A recent study by a group from NHS Imperial College Healthcare in London has found a possible treatment for acute ischemic stroke using a patient’s own stem cells.
The use of stem cells, specifically CD34+ hematopoietic cells, has been shown to promote neurogenisis and angiogenesis, thereby improving functional recovery after stroke in non human models but this represents the first trial of its kind in humans.
The CD34+ cells were harvested from the bone marrow of five acute severe stroke patients. The cells were then infused into the carotid artery of these patients within seven days of stroke onset. The initial reasoning for the study was to test tolerance and safety of the procedure however, a significant side benefit was noted. All patients showed improvements on clinical tests over the six month follow up period, with three of five being independent in ADLs.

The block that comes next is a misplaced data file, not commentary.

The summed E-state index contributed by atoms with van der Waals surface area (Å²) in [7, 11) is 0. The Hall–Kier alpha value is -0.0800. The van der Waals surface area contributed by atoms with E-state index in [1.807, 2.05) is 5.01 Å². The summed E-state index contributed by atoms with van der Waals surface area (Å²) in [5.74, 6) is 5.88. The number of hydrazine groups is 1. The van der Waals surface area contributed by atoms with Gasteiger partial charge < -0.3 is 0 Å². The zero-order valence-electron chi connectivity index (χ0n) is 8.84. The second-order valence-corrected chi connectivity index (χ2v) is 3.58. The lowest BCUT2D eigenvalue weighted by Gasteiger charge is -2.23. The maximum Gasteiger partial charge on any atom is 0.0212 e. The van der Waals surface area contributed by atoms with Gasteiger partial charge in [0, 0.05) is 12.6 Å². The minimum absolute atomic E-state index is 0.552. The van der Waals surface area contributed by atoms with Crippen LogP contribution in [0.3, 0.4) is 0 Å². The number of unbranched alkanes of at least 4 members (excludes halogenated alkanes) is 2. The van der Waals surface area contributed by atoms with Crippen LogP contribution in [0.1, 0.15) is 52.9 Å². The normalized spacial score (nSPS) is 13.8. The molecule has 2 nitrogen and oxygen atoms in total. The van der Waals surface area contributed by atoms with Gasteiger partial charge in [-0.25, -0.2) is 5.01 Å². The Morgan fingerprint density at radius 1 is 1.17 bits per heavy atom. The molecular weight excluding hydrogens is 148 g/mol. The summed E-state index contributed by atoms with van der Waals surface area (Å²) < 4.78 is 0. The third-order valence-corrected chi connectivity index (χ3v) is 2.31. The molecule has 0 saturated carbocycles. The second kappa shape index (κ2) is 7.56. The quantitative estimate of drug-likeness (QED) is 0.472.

Interestingly, authors do not seem to suggest that the stem cells go on to become neurons themselves, but rather that they release chemicals that trigger neurogenesis and the growth and repair of blood vessels around the site of stroke.
Of course this is a completely new stem cell therapy with a small n and the authors caution that more research must be done to establish the efficacy of CD34+ in functional recovery post stroke. However, if this proves effective in future studies it could represent a new treatment option open to more patients and tolerated more successfully than current thrombolytic drugs or other interventions.